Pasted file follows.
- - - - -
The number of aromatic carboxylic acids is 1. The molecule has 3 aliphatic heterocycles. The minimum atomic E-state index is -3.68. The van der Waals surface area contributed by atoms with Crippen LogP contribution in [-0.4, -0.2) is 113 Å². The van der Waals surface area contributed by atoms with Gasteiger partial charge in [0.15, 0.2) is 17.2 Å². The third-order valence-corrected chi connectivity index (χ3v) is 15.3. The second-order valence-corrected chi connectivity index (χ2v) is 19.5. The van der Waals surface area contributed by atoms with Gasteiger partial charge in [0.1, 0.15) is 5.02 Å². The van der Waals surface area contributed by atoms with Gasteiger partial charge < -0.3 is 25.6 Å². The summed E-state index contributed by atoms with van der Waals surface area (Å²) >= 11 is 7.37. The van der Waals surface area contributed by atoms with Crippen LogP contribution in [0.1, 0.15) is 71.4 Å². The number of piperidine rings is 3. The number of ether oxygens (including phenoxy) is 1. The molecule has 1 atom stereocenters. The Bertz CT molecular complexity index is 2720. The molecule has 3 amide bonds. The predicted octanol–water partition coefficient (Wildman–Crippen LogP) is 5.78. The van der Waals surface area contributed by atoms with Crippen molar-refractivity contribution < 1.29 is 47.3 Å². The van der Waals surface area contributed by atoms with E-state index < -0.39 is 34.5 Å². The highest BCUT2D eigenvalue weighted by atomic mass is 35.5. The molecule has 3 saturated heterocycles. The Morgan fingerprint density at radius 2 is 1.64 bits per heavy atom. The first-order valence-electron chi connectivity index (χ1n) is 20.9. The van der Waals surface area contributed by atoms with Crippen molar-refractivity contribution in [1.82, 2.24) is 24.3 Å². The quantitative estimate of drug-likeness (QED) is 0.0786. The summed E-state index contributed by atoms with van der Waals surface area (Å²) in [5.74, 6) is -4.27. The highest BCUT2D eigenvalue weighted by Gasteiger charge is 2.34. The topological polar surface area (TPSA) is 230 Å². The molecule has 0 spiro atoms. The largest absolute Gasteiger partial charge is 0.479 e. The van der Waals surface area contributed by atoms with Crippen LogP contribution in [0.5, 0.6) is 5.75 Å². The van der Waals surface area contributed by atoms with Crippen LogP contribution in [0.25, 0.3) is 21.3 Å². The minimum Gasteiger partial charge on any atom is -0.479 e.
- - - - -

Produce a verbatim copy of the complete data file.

The number of aromatic carboxylic acids is 1. The molecule has 3 aliphatic heterocycles. The minimum atomic E-state index is -3.68. The van der Waals surface area contributed by atoms with Crippen LogP contribution in [-0.4, -0.2) is 113 Å². The van der Waals surface area contributed by atoms with Gasteiger partial charge in [0.15, 0.2) is 17.2 Å². The third-order valence-corrected chi connectivity index (χ3v) is 15.3. The second-order valence-corrected chi connectivity index (χ2v) is 19.5. The van der Waals surface area contributed by atoms with Gasteiger partial charge in [0.1, 0.15) is 5.02 Å². The van der Waals surface area contributed by atoms with Gasteiger partial charge < -0.3 is 25.6 Å². The summed E-state index contributed by atoms with van der Waals surface area (Å²) >= 11 is 7.37. The van der Waals surface area contributed by atoms with Crippen LogP contribution in [0.1, 0.15) is 71.4 Å². The number of piperidine rings is 3. The number of ether oxygens (including phenoxy) is 1. The molecule has 1 atom stereocenters. The Bertz CT molecular complexity index is 2720. The molecule has 3 amide bonds. The predicted octanol–water partition coefficient (Wildman–Crippen LogP) is 5.78. The van der Waals surface area contributed by atoms with Crippen molar-refractivity contribution < 1.29 is 47.3 Å². The van der Waals surface area contributed by atoms with E-state index < -0.39 is 34.5 Å². The highest BCUT2D eigenvalue weighted by atomic mass is 35.5. The molecule has 3 saturated heterocycles. The Morgan fingerprint density at radius 2 is 1.64 bits per heavy atom. The first-order valence-electron chi connectivity index (χ1n) is 20.9. The van der Waals surface area contributed by atoms with Crippen molar-refractivity contribution in [1.82, 2.24) is 24.3 Å². The quantitative estimate of drug-likeness (QED) is 0.0786. The summed E-state index contributed by atoms with van der Waals surface area (Å²) in [5.74, 6) is -4.27. The highest BCUT2D eigenvalue weighted by Gasteiger charge is 2.34. The topological polar surface area (TPSA) is 230 Å². The molecule has 0 spiro atoms. The largest absolute Gasteiger partial charge is 0.479 e. The van der Waals surface area contributed by atoms with Crippen LogP contribution in [0.5, 0.6) is 5.75 Å². The van der Waals surface area contributed by atoms with Crippen LogP contribution in [0.25, 0.3) is 21.3 Å². The minimum Gasteiger partial charge on any atom is -0.479 e.